Opinion by Richard Baird Posted 17 August 2018
The Conference Company (TCC) specialises in the design, organisation and execution of large-scale conferences throughout New Zealand and Australia. They also apply this expertise to award ceremonies under the trading name The Awards Company. It is a strategically interesting delineation yet a straightforward naming practice. Expressing what either company does was clearly not an issue, however, in a fast moving industry, where innovation is essential, the graphic identities of The Conference Company and The Awards Company had grown tired. With this in mind, TCC founder Jan Tonkin commissioned Studio South to help clarify the values of each company, understand and crystalise future ambitions and explore how to use these insights to position them as innovative thinkers and leaders within their field. The result is a new logotype, pattern, colour palette and governing system that both defines and unites both companies under a distinct new visual language. This links stationery, print communications, posters, name badges and signage.
The central message that TCC sought to communicate was a bespoke and individualised service practice, an absence of template approaches and the extensive time given to get to know clients as they mentored and guided them through each stage of the process. This journey differentiates the company from their competitors and manifests itself within the form language of the ruled page, a space to begin to define objectives and jot down ideas. This was developed into a dynamic pattern, adapting to context, and given a strong structural quality in its arrangement and in the interplay of positive and negative space. This interplay is dictated by the three line and staggered nature of the logotype.
The monospaced characters of Atlas Typewriter seek to reinforce the theme of the written word, to build on the ruled page, however, this choice feels distinctly more mechanical than that. The systematic nature of type is apparent in its adherence to an unwavering commitment to width and space, where designers seek to create flow, and in its optical irregularities. This is, perhaps, contrary to the individualised service practice offered by TCC but is tempered by words and the contextual responsiveness of the graphic identity as a whole. In a consistency of weight and space, a clear visual and conceptual relationship between pattern and type is formed. The yellow edges of the badges are a neat continuation of theme of lines, while the proportionality of type is a satisfying nod to large-scale events.
A colour palette of grey and yellow, black and white goes all in on the industriousness of managing large-scale events. It clearly borrows from a well-established visual language of construction, building from the ground up. Visually, just like naming, there is an immediacy in the use of eye-catching high contrast colour combinations, and pleasant interplay between negative and positive space, colour blocking and fine lines which change weight depending on context.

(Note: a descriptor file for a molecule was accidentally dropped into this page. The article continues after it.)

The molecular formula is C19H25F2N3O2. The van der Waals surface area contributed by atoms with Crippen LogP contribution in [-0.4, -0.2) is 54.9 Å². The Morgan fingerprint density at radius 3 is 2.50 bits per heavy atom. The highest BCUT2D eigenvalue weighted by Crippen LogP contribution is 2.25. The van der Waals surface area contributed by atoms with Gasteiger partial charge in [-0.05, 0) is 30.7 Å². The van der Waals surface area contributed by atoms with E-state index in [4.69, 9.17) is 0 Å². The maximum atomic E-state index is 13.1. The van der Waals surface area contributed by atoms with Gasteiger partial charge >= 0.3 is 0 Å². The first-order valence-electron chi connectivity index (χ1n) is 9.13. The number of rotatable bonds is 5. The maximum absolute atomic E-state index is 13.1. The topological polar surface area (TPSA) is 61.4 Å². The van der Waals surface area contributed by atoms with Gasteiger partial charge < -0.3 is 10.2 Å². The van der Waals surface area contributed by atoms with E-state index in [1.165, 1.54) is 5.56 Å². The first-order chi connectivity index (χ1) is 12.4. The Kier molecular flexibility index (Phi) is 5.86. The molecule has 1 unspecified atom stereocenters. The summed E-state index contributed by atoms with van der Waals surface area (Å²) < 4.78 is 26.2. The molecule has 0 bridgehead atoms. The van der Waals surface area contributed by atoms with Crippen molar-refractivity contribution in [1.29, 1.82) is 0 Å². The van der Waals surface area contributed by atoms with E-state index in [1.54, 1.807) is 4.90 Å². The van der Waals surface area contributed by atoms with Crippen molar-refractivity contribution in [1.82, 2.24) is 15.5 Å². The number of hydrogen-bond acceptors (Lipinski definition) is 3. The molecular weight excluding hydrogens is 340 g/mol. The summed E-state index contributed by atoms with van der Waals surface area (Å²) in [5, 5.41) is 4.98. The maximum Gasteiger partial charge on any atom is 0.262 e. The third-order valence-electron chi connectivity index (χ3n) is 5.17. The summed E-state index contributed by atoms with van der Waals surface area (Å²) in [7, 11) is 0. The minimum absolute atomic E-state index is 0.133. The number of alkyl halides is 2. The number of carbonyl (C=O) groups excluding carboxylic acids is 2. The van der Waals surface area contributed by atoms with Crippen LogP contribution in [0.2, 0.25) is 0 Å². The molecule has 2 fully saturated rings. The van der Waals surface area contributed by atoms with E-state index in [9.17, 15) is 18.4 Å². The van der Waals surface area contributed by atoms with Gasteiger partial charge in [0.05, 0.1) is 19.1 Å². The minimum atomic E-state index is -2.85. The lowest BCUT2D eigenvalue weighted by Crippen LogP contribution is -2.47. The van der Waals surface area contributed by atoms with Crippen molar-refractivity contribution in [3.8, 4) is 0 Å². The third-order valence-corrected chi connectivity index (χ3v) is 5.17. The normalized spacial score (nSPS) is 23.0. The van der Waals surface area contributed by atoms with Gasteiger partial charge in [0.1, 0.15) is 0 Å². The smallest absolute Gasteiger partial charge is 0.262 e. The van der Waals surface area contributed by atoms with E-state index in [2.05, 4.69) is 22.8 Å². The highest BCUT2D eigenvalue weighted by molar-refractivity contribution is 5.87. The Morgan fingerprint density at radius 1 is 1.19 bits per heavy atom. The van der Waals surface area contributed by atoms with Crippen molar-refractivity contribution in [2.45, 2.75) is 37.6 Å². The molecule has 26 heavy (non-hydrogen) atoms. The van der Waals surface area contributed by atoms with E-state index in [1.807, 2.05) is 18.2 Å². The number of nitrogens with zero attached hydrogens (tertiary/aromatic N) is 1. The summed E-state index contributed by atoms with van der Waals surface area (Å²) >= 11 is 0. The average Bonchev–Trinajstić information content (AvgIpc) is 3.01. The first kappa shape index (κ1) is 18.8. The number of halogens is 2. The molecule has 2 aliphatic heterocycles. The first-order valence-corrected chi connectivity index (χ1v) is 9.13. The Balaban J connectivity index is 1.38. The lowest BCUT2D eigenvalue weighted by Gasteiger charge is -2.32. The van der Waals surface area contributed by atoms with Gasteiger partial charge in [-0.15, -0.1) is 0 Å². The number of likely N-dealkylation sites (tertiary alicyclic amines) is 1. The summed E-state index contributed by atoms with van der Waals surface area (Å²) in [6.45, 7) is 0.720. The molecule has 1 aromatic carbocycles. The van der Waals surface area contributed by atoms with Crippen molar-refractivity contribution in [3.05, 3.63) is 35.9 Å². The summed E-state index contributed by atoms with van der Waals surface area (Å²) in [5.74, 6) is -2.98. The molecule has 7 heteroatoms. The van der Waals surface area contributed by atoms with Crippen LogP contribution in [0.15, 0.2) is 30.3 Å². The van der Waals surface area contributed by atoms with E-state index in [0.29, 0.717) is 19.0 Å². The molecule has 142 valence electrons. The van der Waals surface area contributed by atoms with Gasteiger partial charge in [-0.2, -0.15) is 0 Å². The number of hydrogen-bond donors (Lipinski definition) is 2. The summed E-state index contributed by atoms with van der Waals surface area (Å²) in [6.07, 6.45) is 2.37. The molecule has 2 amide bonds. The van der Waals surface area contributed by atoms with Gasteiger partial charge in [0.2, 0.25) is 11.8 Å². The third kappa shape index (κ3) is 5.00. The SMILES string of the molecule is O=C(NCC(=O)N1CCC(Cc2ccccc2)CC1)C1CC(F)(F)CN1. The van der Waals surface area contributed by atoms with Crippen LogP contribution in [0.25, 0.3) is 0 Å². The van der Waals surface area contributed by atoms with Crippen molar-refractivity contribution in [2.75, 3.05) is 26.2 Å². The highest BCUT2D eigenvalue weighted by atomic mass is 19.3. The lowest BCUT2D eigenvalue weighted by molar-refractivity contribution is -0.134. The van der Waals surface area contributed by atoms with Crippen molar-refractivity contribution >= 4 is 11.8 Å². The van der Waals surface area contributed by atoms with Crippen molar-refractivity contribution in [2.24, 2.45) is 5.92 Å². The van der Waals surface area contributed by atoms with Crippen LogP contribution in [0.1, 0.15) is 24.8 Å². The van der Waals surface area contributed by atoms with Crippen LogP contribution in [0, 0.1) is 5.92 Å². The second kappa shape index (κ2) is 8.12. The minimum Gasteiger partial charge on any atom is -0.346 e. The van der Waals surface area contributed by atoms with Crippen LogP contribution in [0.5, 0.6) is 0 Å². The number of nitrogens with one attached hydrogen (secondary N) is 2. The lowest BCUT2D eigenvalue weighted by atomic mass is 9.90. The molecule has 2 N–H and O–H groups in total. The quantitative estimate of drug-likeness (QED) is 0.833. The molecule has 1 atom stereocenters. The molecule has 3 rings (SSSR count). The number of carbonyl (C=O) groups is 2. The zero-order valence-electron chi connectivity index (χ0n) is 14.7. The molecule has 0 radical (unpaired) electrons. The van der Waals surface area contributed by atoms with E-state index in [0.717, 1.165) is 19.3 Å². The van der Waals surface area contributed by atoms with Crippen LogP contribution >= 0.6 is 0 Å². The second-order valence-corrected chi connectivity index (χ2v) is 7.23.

The interplay of positive and negative space begins to really work when deployed across the visual langue of The Awards Company, becoming a podium-like gesture without feeling trite. This is furthered by the use of a copper metallic ink. There is a strategic question of delineating between these two services, whether a shared graphic influence is necessary. Should one client move from one service to the next, this may be reassuring, and the podium, depending on its usage, may offer a small smile in the mind moment without undermining the essential pragmatics at the heart of what the company does.
Although hidden from clients, brand guidelines, which spans 11 sections and covers everything from the brand’s values through to print specifications and templates, clearly formalise the system and furthers this materially to a staff of 35 in a robust build and weight, and in the clarity of its layout.
Graphic identity does not feel as tight online with additional type choices, stock-like business imagery and less clearly defined copywriting undermining the clarity and immediacy of what was laid out by Studio South.
The visual language of flexibility, professionalism, large-scale delivery, industriousness and organisational capacity all come through in the simple confluence of type, pattern and colour. The potential of the pattern to adapt to different contexts in weight and arrangement subtly alludes to the nature of a contextual sensitivity and dynamic potential. The work is also distinctive and neatly developed as a cheerful graphic expression for The Awards Company. More work by Studio South on BP&O.
Design: Studio South. Opinion: Richard Baird. Fonts: Atlas Typewriter.